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The Trombone ForumHorns, Gear, and EquipmentMouthpieces(Moderators: BGuttman, Doug Elliott) Preliminary MV and NY mouthpiece scan results
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octavposaune

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« Reply #40 on: Jan 28, 2012, 06:18PM »

Thanks You John,

You sucinctly put down what I was thinking and not clearly putting down.  Raw data is more of what I am after.  As it turns out my theory going into this little self funded study was to find out if the alloys in those mouthpieces are something entirely different from modern C360 leaded brass.  I was shocked when Bruce sent me the original scans.  Most of them were in fact simply slightly polluted leaded brass.

I think most of the posters here are familiar with the fact MV and NY pieces sound different from modern pieces.  I want to take the "Magic" out of the equation.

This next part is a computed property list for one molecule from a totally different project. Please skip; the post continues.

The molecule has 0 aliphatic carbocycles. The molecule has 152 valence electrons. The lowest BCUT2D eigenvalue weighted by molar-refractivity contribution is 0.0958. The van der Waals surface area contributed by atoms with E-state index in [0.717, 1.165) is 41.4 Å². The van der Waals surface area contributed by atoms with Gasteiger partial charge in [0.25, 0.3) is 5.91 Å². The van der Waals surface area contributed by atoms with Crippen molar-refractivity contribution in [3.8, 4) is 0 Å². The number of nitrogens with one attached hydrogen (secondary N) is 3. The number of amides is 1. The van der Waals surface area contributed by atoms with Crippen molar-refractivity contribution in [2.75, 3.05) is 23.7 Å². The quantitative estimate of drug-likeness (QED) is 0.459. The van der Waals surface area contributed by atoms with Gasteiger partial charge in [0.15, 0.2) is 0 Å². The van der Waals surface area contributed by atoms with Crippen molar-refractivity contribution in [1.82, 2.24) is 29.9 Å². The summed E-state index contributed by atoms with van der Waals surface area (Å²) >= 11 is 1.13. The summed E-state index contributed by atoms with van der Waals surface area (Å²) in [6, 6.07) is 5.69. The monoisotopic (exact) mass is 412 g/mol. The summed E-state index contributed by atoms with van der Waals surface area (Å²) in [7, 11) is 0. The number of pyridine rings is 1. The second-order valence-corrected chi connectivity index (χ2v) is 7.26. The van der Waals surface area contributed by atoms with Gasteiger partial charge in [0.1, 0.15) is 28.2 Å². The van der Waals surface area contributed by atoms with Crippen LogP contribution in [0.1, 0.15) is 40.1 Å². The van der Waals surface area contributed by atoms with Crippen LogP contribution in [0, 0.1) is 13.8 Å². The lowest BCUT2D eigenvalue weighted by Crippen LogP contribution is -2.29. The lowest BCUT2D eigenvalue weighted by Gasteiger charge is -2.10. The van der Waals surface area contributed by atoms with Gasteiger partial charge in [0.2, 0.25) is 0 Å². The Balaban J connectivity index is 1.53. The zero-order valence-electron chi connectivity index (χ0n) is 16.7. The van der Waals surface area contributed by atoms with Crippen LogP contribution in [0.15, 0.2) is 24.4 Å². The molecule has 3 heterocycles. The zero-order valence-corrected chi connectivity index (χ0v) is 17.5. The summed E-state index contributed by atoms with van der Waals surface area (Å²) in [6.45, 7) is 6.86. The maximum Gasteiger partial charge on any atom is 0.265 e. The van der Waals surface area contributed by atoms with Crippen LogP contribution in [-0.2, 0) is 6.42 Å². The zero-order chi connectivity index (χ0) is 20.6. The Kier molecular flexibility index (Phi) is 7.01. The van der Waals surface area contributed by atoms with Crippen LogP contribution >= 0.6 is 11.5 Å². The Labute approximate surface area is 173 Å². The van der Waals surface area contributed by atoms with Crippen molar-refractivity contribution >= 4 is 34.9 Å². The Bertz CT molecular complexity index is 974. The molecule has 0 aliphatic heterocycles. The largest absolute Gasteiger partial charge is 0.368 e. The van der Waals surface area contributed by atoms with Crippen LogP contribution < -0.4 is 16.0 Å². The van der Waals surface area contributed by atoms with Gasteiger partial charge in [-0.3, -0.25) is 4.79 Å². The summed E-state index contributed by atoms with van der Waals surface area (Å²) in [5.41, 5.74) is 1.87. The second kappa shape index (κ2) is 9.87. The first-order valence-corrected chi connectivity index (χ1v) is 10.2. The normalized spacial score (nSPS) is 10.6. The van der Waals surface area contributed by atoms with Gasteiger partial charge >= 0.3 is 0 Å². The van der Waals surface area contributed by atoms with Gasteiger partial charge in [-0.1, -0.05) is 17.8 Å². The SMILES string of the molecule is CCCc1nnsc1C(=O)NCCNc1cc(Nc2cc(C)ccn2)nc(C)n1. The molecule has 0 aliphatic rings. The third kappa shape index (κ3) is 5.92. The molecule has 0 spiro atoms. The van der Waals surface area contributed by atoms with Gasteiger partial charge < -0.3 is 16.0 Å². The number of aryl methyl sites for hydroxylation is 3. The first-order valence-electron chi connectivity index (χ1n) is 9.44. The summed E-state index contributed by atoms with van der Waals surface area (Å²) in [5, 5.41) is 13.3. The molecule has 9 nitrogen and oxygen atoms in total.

To respond to actikid, no I don't think you can make economical super precise copies in various materials, but that isn't the point of this thread, the point has essentially been disproven.  That the difference is in the material, in this case the metals are very close.  So were do we stand??

Faxx makes a copy of some MV pieces.  They are fine mouthpieces but they don't sound like a MV, in fact I wager to say nothing sounds like a MV except another MV.  Specs and materials can be measured, unless there really is some pixie dust in the mix I am not certain where we are going to find the difference.  Although Bruce's remark about hardness might be worth exploring as well.  Hardness could certainly effect player audible tone quality, whether that is noticable in the audience or not is another question.